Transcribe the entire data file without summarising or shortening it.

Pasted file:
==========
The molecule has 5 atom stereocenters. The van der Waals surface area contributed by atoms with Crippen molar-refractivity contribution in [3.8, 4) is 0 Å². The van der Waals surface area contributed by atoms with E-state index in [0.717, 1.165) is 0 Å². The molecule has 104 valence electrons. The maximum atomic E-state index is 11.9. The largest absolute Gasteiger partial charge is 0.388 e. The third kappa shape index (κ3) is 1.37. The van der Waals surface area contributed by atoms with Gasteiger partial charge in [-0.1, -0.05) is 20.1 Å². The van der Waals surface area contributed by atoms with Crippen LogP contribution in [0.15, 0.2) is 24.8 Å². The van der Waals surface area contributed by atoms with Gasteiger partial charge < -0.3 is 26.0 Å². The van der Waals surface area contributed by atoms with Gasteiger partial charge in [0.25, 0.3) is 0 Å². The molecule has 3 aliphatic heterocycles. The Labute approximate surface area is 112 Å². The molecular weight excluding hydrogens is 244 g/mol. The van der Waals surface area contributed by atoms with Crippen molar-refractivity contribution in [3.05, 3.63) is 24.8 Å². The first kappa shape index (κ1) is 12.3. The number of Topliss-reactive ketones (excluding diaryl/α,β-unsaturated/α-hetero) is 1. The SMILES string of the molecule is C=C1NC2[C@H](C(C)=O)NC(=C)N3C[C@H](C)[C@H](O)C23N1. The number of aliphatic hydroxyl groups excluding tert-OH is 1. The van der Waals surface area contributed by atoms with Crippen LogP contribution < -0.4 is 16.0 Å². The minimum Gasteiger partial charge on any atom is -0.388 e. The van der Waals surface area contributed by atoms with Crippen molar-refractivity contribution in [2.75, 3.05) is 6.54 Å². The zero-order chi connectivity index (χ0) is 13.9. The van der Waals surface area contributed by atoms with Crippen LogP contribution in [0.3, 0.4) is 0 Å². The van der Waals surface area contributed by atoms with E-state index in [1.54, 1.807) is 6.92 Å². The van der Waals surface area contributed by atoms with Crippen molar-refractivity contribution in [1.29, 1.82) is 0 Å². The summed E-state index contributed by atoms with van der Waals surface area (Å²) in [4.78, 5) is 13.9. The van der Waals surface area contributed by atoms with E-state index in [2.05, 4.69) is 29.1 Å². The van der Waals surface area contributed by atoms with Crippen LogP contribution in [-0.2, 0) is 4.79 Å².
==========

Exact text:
The molecule has 5 atom stereocenters. The van der Waals surface area contributed by atoms with Crippen molar-refractivity contribution in [3.8, 4) is 0 Å². The van der Waals surface area contributed by atoms with E-state index in [0.717, 1.165) is 0 Å². The molecule has 104 valence electrons. The maximum atomic E-state index is 11.9. The largest absolute Gasteiger partial charge is 0.388 e. The third kappa shape index (κ3) is 1.37. The van der Waals surface area contributed by atoms with Gasteiger partial charge in [-0.1, -0.05) is 20.1 Å². The van der Waals surface area contributed by atoms with Crippen LogP contribution in [0.15, 0.2) is 24.8 Å². The van der Waals surface area contributed by atoms with Gasteiger partial charge < -0.3 is 26.0 Å². The van der Waals surface area contributed by atoms with Gasteiger partial charge in [0.25, 0.3) is 0 Å². The molecule has 3 aliphatic heterocycles. The Labute approximate surface area is 112 Å². The molecular weight excluding hydrogens is 244 g/mol. The van der Waals surface area contributed by atoms with Crippen molar-refractivity contribution in [3.05, 3.63) is 24.8 Å². The first kappa shape index (κ1) is 12.3. The number of Topliss-reactive ketones (excluding diaryl/α,β-unsaturated/α-hetero) is 1. The SMILES string of the molecule is C=C1NC2[C@H](C(C)=O)NC(=C)N3C[C@H](C)[C@H](O)C23N1. The number of aliphatic hydroxyl groups excluding tert-OH is 1. The van der Waals surface area contributed by atoms with Crippen LogP contribution < -0.4 is 16.0 Å². The minimum Gasteiger partial charge on any atom is -0.388 e. The van der Waals surface area contributed by atoms with Crippen molar-refractivity contribution in [2.75, 3.05) is 6.54 Å². The zero-order chi connectivity index (χ0) is 13.9. The van der Waals surface area contributed by atoms with Crippen LogP contribution in [0.3, 0.4) is 0 Å². The van der Waals surface area contributed by atoms with E-state index in [1.54, 1.807) is 6.92 Å². The van der Waals surface area contributed by atoms with Crippen molar-refractivity contribution in [1.29, 1.82) is 0 Å². The summed E-state index contributed by atoms with van der Waals surface area (Å²) in [4.78, 5) is 13.9. The van der Waals surface area contributed by atoms with E-state index in [2.05, 4.69) is 29.1 Å². The van der Waals surface area contributed by atoms with Crippen LogP contribution in [-0.2, 0) is 4.79 Å².